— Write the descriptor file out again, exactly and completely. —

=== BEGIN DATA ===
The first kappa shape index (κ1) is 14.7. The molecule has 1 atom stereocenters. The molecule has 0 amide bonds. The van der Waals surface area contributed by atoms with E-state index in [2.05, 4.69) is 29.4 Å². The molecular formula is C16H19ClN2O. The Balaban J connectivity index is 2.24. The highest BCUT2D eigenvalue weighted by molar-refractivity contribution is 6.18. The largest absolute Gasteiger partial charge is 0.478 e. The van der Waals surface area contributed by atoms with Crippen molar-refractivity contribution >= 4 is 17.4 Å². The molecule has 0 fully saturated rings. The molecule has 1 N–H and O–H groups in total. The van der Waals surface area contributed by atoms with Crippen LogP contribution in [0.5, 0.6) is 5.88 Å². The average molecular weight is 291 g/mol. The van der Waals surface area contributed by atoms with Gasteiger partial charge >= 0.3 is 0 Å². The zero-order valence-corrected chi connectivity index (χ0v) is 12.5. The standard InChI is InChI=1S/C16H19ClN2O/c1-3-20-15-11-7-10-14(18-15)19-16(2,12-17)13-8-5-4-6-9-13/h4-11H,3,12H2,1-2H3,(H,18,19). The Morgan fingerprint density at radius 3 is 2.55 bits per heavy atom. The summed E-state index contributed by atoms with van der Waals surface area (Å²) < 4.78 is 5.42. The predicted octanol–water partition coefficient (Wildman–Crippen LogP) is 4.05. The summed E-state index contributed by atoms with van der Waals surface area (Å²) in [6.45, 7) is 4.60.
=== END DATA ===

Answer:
The first kappa shape index (κ1) is 14.7. The molecule has 1 atom stereocenters. The molecule has 0 amide bonds. The van der Waals surface area contributed by atoms with E-state index in [2.05, 4.69) is 29.4 Å². The molecular formula is C16H19ClN2O. The Balaban J connectivity index is 2.24. The highest BCUT2D eigenvalue weighted by molar-refractivity contribution is 6.18. The largest absolute Gasteiger partial charge is 0.478 e. The van der Waals surface area contributed by atoms with Crippen molar-refractivity contribution >= 4 is 17.4 Å². The molecule has 0 fully saturated rings. The molecule has 1 N–H and O–H groups in total. The van der Waals surface area contributed by atoms with Crippen LogP contribution in [0.5, 0.6) is 5.88 Å². The average molecular weight is 291 g/mol. The van der Waals surface area contributed by atoms with Gasteiger partial charge >= 0.3 is 0 Å². The zero-order valence-corrected chi connectivity index (χ0v) is 12.5. The standard InChI is InChI=1S/C16H19ClN2O/c1-3-20-15-11-7-10-14(18-15)19-16(2,12-17)13-8-5-4-6-9-13/h4-11H,3,12H2,1-2H3,(H,18,19). The Morgan fingerprint density at radius 3 is 2.55 bits per heavy atom. The summed E-state index contributed by atoms with van der Waals surface area (Å²) < 4.78 is 5.42. The predicted octanol–water partition coefficient (Wildman–Crippen LogP) is 4.05. The summed E-state index contributed by atoms with van der Waals surface area (Å²) in [6.45, 7) is 4.60.